Genomic Privacy: the Rise of New Research Community

 Genomic Privacy and the Rise of a New Research Community When genomic is mentioned, most people think about huge, heavily-funded international consortia, such as the Human Genome Project. Nowadays, sequencing platforms are readily available meaning that individual labs can actually sequence whole genomes (Whole Genome Sequencing or WGS). For the research in genomics, collecting of a large number of digitalized genomes is of a great importance. As the prices of full sequencing goes down the personalised medicine becomes more and more popular. Of course, the availability of this data will help clinicians run complex tests regarding a patient in a matter of seconds. However, there are issues regarding the privacy due to the unprecedented sensitivity of the genomic data. Lots of funding agencies have now introduced requirements for data sharing while the Personal Genome Project intent to create a dataset of volunteers’ sequenced genomes and make it public for research purposes. However, there are a lot of arguments whether this should be done. Recently Erman Ayday and colleagues created an article stating that the consequences of genomic data disclosure aren’t limited in time and also it reveals a huge amount of information about one’s relatives due to its hereditary nature. This means that […]

Padlock holding blue doors shut

Data Hoarding Kills

It may seem dramatic but data hoarding really does kill, as more and more findings show. Fast technological advances should mean faster research, faster diagnoses and faster cures. But data hoarding is slowing this process down and preventing these technological advances from having the efficient and effective results that they should. As recode.net reports, huge research institutions – from IBM to UC Berkeley –  are backing artificial intelligence and big data to develop better treatments for genetic disease. But while data hoarding continues to be common practice in research these computational tools can only produce limited results. To harness the power of these computation tools we need to open up data. The regulations need to move with the technology. Through innovative solutions data can be kept secure and anonymous without being locked away and untouchable. The consequences of data hoarding are real. Lives will be saved with improved data access. Much of the research is already out there, and the technology to quickly analyse hundreds of thousands of clinical trials and genomic data is fast being developed. Yet accessing the data remains a problem. And its one that we need to solve. Read the full story on recode.net here.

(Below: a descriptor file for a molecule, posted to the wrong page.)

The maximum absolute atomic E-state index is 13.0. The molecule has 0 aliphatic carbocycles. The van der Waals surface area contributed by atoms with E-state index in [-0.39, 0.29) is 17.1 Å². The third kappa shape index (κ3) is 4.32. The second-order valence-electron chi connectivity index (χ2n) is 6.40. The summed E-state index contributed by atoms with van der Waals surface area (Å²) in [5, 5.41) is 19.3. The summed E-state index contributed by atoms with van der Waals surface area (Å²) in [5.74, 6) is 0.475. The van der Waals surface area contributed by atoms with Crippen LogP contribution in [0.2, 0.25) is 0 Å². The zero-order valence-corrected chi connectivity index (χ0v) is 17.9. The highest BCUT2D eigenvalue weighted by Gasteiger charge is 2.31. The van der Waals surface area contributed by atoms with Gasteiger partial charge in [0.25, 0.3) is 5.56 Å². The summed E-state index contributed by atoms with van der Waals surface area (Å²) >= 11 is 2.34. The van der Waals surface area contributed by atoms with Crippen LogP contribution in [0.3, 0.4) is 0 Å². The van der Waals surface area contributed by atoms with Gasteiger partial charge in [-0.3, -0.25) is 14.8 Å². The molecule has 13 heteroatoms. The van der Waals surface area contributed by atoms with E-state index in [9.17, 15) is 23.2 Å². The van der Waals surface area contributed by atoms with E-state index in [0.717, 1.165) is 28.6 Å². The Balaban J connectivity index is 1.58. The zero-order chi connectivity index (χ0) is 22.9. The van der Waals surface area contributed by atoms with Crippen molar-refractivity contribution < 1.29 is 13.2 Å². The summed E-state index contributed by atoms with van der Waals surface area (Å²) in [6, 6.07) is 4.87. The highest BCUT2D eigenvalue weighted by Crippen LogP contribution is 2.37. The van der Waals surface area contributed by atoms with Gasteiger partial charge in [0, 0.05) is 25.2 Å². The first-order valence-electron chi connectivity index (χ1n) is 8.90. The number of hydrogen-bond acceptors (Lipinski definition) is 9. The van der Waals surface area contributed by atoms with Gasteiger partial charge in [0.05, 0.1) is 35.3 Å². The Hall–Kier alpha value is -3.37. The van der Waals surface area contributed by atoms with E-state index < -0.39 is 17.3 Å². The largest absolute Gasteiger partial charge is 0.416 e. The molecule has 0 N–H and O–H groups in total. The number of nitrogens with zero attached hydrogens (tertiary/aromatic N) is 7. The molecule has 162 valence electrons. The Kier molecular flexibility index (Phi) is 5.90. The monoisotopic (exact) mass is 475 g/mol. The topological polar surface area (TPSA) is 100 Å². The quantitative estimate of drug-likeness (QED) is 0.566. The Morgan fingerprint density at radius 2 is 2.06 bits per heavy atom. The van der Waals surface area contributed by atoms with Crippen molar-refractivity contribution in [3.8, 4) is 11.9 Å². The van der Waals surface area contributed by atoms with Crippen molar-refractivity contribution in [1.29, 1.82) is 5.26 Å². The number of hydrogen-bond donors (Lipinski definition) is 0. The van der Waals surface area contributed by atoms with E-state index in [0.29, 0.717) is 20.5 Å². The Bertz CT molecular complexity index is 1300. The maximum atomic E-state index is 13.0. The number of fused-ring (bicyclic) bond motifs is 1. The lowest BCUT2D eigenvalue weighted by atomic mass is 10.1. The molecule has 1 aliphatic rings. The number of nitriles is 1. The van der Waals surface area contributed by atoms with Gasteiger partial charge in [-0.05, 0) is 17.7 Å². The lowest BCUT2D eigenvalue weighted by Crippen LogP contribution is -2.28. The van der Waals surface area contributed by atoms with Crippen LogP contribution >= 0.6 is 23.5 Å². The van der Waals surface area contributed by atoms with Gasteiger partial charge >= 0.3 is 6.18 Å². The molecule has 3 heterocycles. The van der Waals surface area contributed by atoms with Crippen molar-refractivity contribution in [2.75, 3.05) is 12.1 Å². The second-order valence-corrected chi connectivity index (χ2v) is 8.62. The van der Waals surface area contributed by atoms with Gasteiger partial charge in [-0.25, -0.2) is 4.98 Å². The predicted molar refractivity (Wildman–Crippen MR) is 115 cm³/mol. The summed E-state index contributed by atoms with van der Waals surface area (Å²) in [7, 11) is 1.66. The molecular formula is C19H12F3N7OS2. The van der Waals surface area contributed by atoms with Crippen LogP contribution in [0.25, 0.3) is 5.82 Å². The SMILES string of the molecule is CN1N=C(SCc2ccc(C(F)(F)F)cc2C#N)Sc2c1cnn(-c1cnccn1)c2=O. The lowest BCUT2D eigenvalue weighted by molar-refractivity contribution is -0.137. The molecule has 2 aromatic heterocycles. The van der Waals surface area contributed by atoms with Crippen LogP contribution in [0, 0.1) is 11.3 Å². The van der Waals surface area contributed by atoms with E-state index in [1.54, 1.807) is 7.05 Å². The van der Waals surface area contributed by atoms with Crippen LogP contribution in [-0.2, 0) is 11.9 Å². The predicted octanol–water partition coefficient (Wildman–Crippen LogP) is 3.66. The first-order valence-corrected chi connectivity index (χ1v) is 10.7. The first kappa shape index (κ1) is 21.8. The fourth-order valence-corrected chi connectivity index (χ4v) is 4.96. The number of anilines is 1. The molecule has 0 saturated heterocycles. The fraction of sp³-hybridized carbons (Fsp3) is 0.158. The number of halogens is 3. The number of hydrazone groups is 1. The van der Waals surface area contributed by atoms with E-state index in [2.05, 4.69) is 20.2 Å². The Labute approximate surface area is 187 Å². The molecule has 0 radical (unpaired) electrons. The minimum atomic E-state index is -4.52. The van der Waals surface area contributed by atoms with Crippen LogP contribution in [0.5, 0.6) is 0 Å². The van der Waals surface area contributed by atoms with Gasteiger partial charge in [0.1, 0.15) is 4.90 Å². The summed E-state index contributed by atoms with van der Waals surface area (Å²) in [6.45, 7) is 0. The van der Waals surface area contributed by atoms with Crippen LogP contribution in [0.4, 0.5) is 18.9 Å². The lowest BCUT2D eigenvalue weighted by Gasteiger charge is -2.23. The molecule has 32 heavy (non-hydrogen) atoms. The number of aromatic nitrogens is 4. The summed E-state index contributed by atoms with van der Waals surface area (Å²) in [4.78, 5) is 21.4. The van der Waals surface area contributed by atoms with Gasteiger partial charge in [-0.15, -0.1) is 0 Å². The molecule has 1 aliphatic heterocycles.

Report: Changing Cultures To Support Data Access

This May the Wellcome Trust published a report from the Expert Advisory Group on Data Access (EAGDA). ‘Establishing Incentives and Changing Cultures to Support Data Access’ is a report which aimed to understand the factors which affect the ease with which individual researchers can make their data available to other researchers. Read the full report and you will see that it echoes earlier research in the area and highlights a key issue: data sharing is not yet being given the status it deserves. As stated under the reports ‘key findings’ “the infrastructures needed to support researchers in data management and sharing, and to ensure the long-term preservation and curation of data, are often lacking (both at an institutional and a community level)”. Data sharing continues to be a major subject of debate and through such debate and investigation the need for to improve the infrastructure of data sharing, to widen and better the data sharing that exists, is continually emphasised. The results of this report show that need for clear and updated policy is real. Data sharing in research is not something that can be ignored. It has already taken a hold in genomics and through collaboration we can really […]